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Back to the drawing board: huge deficit means it’s time to re-engage the public, re-establish priorities

This article was originally published in The Notebook. In August 2020, The Notebook became Chalkbeat Philadelphia.

And so we’re here again.

One week into school and we’re facing an almost certain $150 million budget deficit and counting. I say “we” because $150 million is not a number accountants and creative bookkeeping can make disappear. It’s a number that’s likely to touch every school, and possibly be felt in every classroom in the city.

It’s a situation the School District ignored as it signed off on millions of dollars in contracts for the past five months – despite appeals that contracts should be prioritized or even held off until the state budget came through. It’s a situation the School District steadfastly refused to acknowledge even when the governor’s budget was clearly dead in the water. It’s a situation that the School District’s only apparent preparation for was a “doomsday budget” in the event of a worst-case scenario.

But it looks like something very close to a worst case scenario is at hand.

The doomsday budget listed 30+ cuts totaling $300 million and included the following:

  • An increase in class sizes to 33 kids in grades K-3 and 35 kids in grades 4-12;
  • No charter reimbursements for 300 charter school teachers and 7,800 charter school students citywide;
  • Elimination of more than 130 nurses and counselors districtwide;
  • Elimination of summer school and pre-K programs;
  • Elimination of 800 sports teams for kids;
  • One less police officer in the 33 comprehensive high schools;
  • Removal of dozens of kids from getting SEPTA transpasses and partially basing passes on attendance records.

This list, when released last spring, was meant to frighten and intimidate state legislators. At the time, Parents United for Public Education asked that the “doomsday budget” be taken off the table since every single cut came off the backs of children, teachers, and schools.

Now with the District’s budget assumptions unraveling, the list is a major threat to fundamental educational principles. The District has already enacted one of its threats from this list – fewer high school dropouts than planned can return to alternative schools for a diploma.

So the question before us is where do we go from here?

It’s worth remembering that three years ago, when then-CEO Paul Vallas first announced a stunning deficit, the number came to $73 million – less than half of the anticipated shortfall today.

One thing we witnessed in the 2006 financial crisis was an effort to move quickly so cuts and savings could be made early enough in the school year to have an impact. But even today, in the 11th hour, District officials are avoiding cknowledging serious problems.

Michael Masch, the district’s chief business officer, said last night that he would not characterize the moves as cuts. He said the district was merely waiting to see what it would receive in state aid.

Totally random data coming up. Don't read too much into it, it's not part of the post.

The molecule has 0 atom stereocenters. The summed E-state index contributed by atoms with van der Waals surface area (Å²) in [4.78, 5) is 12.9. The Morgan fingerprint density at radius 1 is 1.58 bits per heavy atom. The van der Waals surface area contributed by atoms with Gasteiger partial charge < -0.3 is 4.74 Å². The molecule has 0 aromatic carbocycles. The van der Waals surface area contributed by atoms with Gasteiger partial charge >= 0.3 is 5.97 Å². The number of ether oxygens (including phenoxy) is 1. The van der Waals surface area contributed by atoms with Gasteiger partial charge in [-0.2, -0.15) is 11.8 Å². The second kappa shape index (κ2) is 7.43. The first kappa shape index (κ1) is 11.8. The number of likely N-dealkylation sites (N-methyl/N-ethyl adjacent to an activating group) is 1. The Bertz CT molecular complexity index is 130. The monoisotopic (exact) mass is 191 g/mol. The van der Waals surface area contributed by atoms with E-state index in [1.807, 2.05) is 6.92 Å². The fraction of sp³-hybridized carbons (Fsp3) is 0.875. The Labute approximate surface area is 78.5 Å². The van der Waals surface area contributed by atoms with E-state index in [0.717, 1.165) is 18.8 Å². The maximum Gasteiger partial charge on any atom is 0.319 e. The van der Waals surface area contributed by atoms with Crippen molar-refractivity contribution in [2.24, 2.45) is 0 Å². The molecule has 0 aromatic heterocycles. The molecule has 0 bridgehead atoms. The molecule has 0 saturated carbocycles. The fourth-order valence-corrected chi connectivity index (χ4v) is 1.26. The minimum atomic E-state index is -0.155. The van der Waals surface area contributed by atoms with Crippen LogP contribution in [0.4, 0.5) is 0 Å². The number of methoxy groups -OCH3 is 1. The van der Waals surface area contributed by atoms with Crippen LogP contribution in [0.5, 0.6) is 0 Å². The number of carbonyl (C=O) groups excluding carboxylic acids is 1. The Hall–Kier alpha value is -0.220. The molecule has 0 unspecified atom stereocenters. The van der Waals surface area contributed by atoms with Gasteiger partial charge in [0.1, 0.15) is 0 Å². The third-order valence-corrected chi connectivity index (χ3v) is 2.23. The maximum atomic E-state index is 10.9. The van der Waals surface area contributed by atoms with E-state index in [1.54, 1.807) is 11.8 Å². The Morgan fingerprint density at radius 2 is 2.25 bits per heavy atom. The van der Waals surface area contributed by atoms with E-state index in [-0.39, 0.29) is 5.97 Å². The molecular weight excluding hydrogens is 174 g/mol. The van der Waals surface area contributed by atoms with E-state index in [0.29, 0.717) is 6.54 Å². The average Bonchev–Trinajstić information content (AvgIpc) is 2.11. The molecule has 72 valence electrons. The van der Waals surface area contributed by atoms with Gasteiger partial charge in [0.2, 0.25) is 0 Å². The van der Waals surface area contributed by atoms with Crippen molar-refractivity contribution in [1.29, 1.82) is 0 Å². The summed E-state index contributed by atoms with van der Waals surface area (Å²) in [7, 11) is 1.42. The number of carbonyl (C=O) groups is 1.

Meanwhile, the SRC has chosen to postpone its September meetings by two weeks despite the looming financial crisis.

Another feature three years ago was the willingness of District leadership to bring in broad parties to help figure out solutions, and that included parent and community groups. In fact, Parents United for Public Education, which I helped co-found, had its creation in the roots of the 2006 fiasco – the result of parent frustrations of years of declining funds in schools.

More than ever, the District needs to return to those principles of public engagement, transparency, and a focus on schools rather than contracts and consultants. Outgoing Commissioner Heidi Ramirez got the District to commit last May that if there were to be any significant changes in the budget that it would have to bring a revised plan to the SRC for approval.

We need to take that several steps step further and include the following as well:

  1. The District must take the “doomsday budget” off the table and make a commitment to a public process for determining budget cuts;
  2. The District must define essential school services and commit to ensuring that these will be off limits for budget cuts;
  3. The District must freeze its contracting activity and account fully for its current contracts, however small, as it did in 2006;
  4. The District must hold at least three public budget meetings – including one evening meeting – before approving a revised budget;
  5. The District must commit to holding community budget forums this fall so that the District can hear financing priorities from schools before budgets are created, not afterward.

The District made a major error in counting on politics to win the day and blithely issuing contracts and hiring consultants. Now that a hammer is coming down on school finances, it’s time to protect our schools and children from the worst of consequences of this latest budget crisis.

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